Compliance Solutions for Investment Advisers

Can It Get Any Worse Than This?

 The Securities and Exchange Commission today charged a father and son in Lexington, S.C., with operating a fraudulent investment program designed to illegally profit from the deaths of terminally ill individuals.

The SEC alleges that Benjamin S. Staples and his son Benjamin O. Staples deceived brokerage firms and bond issuers and made at least $6.5 million in profits by lying about the ownership interest in bonds they purchased in joint brokerage accounts opened with people facing imminent death who were concerned about affording the high costs of a funeral.  The Stapleses recruited the terminally ill individuals into their program by offering to pay their funeral expenses if they agreed to open the joint accounts and sign documents that relinquished their ownership rights to the accounts or any assets in them.

According to the SEC’s complaint filed in federal court in Columbia, S.C., once a joint account was opened and they had sole control, the Stapleses purchased discounted corporate bonds containing a “survivor’s option” that allowed them to redeem the bonds for the full principal amount prior to maturity if a joint owner of the bond dies.  Following the death of one of their terminally ill participants, the Stapleses redeemed the bonds early by citing the survivor’s option to the brokerage firm and misrepresenting that the deceased individual had ownership rights to the bond.  Their illicit profit was the difference between the discounted price of the bonds they purchased and the full principal amount they obtained when redeeming the bonds early.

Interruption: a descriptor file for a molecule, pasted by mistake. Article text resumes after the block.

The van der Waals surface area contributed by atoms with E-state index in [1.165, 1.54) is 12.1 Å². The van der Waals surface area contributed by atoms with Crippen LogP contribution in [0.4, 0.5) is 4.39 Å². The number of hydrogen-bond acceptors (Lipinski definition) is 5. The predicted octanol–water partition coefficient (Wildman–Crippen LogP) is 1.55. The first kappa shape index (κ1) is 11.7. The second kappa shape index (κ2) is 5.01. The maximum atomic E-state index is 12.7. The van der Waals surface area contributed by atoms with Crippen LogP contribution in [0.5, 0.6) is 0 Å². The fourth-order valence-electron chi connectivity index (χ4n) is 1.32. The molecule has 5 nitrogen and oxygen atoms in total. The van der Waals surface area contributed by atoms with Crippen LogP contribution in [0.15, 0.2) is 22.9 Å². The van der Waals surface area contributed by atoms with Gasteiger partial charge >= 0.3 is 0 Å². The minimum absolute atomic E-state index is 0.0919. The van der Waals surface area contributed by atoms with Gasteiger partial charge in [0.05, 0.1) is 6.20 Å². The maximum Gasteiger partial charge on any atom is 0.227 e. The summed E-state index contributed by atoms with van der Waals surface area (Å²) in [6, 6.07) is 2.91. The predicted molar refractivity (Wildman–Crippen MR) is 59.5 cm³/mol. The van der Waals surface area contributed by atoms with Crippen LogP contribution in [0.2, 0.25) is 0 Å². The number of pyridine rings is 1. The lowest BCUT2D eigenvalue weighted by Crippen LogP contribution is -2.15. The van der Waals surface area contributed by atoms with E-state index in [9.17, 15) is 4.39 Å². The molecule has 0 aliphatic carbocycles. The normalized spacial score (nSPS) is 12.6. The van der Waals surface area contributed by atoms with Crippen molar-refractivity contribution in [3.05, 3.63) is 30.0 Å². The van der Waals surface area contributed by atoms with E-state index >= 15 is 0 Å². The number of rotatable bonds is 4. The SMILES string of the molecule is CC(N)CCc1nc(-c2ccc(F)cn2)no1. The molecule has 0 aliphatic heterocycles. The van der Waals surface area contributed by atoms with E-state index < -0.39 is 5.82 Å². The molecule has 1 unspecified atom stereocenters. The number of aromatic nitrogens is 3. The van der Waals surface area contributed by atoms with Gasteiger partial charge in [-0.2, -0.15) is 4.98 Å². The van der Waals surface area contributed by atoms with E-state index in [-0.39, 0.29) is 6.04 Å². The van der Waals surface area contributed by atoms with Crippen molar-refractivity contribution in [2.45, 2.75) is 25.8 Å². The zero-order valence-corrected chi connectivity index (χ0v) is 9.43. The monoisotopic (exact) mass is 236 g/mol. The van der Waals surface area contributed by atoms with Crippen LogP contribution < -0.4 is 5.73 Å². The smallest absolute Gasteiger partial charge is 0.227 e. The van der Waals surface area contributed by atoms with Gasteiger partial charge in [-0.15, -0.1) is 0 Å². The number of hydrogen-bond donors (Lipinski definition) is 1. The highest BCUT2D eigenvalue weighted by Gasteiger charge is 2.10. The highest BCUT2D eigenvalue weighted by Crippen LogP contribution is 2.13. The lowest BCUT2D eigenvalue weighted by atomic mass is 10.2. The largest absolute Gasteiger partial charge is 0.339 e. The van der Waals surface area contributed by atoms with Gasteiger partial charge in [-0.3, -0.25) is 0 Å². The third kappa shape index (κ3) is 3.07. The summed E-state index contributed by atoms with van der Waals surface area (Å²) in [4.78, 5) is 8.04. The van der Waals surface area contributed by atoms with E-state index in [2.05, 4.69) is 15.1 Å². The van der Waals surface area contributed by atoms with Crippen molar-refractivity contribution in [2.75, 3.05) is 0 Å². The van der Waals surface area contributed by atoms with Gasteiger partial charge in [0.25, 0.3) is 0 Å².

“The Stapleses exploited the tragic circumstances surrounding a terminally ill diagnosis and turned the misfortune of others into a profit-making enterprise for themselves,” said Kenneth Israel, Director of the SEC’s Salt Lake Regional Office that investigated the case.  “The Stapleses deceived brokerage firms and bond issuers by casting themselves as survivors of a joint ownership situation when the deceased had no legal ties to the bonds at all.”

According to the SEC’s complaint, the Stapleses operated what they called the Estate Assistance Program from early 2008 to mid-2012.  They recruited at least 44 individuals into the program and purchased approximately $26.5 million in bonds from at least 35 issuers.  The Stapleses required the terminally ill individuals to sign three documents: an application to open a joint brokerage account with them, an estate assistance agreement, and a participant letter.  The latter two documents required the terminally ill participant to relinquish any ownership interest in the assets in the joint account, including the bonds that the Stapleses later purchased.

The SEC alleges that after a terminally ill participant died, the Stapleses wrote a letter to the brokerage firm where the joint account was held and asked that the bonds be redeemed under the survivor’s option.  In their redemption request letters, the Stapleses falsely represented that the deceased participant was an “owner” of the bonds.  The Stapleses did not inform the brokerage firms or bond issuers that the deceased program participants had signed the estate assistance agreements and participant letters relinquishing all ownership interest in the bonds.

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